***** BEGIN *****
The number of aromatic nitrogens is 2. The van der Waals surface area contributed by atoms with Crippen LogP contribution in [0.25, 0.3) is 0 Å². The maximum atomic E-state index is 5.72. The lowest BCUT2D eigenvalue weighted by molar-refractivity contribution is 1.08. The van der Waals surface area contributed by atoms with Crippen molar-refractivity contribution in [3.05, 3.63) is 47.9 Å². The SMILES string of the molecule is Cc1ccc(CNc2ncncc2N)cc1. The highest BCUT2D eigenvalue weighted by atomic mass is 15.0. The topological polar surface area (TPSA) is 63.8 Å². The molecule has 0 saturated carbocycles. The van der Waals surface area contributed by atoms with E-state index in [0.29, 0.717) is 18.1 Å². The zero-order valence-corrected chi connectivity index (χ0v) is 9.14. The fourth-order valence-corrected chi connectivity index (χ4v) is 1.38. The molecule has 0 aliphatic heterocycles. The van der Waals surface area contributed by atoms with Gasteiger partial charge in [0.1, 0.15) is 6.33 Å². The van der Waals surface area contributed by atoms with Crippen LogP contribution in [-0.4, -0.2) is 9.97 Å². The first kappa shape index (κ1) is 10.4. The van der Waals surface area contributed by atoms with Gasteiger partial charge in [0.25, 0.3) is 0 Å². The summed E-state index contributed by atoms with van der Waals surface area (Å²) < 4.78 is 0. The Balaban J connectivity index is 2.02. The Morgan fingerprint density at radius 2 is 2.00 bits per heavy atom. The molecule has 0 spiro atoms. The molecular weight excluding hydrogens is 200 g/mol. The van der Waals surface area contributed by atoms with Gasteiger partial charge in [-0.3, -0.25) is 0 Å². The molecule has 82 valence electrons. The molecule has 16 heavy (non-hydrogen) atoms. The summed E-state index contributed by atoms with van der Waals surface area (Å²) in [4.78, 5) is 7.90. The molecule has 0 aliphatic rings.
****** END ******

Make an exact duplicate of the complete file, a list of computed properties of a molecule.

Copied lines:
The number of aromatic nitrogens is 2. The van der Waals surface area contributed by atoms with Crippen LogP contribution in [0.25, 0.3) is 0 Å². The maximum atomic E-state index is 5.72. The lowest BCUT2D eigenvalue weighted by molar-refractivity contribution is 1.08. The van der Waals surface area contributed by atoms with Crippen molar-refractivity contribution in [3.05, 3.63) is 47.9 Å². The SMILES string of the molecule is Cc1ccc(CNc2ncncc2N)cc1. The highest BCUT2D eigenvalue weighted by atomic mass is 15.0. The topological polar surface area (TPSA) is 63.8 Å². The molecule has 0 saturated carbocycles. The van der Waals surface area contributed by atoms with E-state index in [0.29, 0.717) is 18.1 Å². The zero-order valence-corrected chi connectivity index (χ0v) is 9.14. The fourth-order valence-corrected chi connectivity index (χ4v) is 1.38. The molecule has 0 aliphatic heterocycles. The van der Waals surface area contributed by atoms with Gasteiger partial charge in [0.1, 0.15) is 6.33 Å². The van der Waals surface area contributed by atoms with Crippen LogP contribution in [-0.4, -0.2) is 9.97 Å². The first kappa shape index (κ1) is 10.4. The van der Waals surface area contributed by atoms with Gasteiger partial charge in [0.25, 0.3) is 0 Å². The summed E-state index contributed by atoms with van der Waals surface area (Å²) < 4.78 is 0. The Balaban J connectivity index is 2.02. The Morgan fingerprint density at radius 2 is 2.00 bits per heavy atom. The molecule has 0 spiro atoms. The molecular weight excluding hydrogens is 200 g/mol. The van der Waals surface area contributed by atoms with Gasteiger partial charge in [-0.3, -0.25) is 0 Å². The molecule has 82 valence electrons. The molecule has 16 heavy (non-hydrogen) atoms. The summed E-state index contributed by atoms with van der Waals surface area (Å²) in [4.78, 5) is 7.90. The molecule has 0 aliphatic rings.